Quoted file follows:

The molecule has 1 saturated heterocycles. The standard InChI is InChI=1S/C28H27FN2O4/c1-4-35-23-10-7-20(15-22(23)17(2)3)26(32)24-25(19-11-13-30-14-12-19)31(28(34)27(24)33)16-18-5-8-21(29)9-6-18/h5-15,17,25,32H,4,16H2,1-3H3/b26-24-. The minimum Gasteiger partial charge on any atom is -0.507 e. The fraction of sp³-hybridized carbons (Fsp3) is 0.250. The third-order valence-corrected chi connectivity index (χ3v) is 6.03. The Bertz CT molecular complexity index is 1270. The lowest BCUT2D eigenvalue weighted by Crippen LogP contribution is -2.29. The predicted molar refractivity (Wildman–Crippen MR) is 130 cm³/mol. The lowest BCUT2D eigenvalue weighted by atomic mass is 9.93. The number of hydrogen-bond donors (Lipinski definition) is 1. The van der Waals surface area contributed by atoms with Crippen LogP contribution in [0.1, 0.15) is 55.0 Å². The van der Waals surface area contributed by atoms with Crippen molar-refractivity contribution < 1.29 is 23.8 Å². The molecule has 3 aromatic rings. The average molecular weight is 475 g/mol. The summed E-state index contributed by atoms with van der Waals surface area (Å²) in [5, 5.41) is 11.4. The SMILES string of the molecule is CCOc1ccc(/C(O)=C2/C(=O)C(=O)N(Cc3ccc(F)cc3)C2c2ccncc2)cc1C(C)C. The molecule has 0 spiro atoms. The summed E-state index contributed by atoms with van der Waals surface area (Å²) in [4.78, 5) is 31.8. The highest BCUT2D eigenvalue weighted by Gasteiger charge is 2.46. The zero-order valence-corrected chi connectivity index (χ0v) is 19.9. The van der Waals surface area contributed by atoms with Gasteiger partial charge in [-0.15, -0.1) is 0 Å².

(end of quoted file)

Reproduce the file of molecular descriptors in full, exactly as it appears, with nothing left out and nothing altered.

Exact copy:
The molecule has 1 saturated heterocycles. The standard InChI is InChI=1S/C28H27FN2O4/c1-4-35-23-10-7-20(15-22(23)17(2)3)26(32)24-25(19-11-13-30-14-12-19)31(28(34)27(24)33)16-18-5-8-21(29)9-6-18/h5-15,17,25,32H,4,16H2,1-3H3/b26-24-. The minimum Gasteiger partial charge on any atom is -0.507 e. The fraction of sp³-hybridized carbons (Fsp3) is 0.250. The third-order valence-corrected chi connectivity index (χ3v) is 6.03. The Bertz CT molecular complexity index is 1270. The lowest BCUT2D eigenvalue weighted by Crippen LogP contribution is -2.29. The predicted molar refractivity (Wildman–Crippen MR) is 130 cm³/mol. The lowest BCUT2D eigenvalue weighted by atomic mass is 9.93. The number of hydrogen-bond donors (Lipinski definition) is 1. The van der Waals surface area contributed by atoms with Crippen LogP contribution in [0.1, 0.15) is 55.0 Å². The van der Waals surface area contributed by atoms with Crippen molar-refractivity contribution < 1.29 is 23.8 Å². The molecule has 3 aromatic rings. The average molecular weight is 475 g/mol. The summed E-state index contributed by atoms with van der Waals surface area (Å²) in [5, 5.41) is 11.4. The SMILES string of the molecule is CCOc1ccc(/C(O)=C2/C(=O)C(=O)N(Cc3ccc(F)cc3)C2c2ccncc2)cc1C(C)C. The molecule has 0 spiro atoms. The summed E-state index contributed by atoms with van der Waals surface area (Å²) in [4.78, 5) is 31.8. The highest BCUT2D eigenvalue weighted by Gasteiger charge is 2.46. The zero-order valence-corrected chi connectivity index (χ0v) is 19.9. The van der Waals surface area contributed by atoms with Gasteiger partial charge in [-0.15, -0.1) is 0 Å².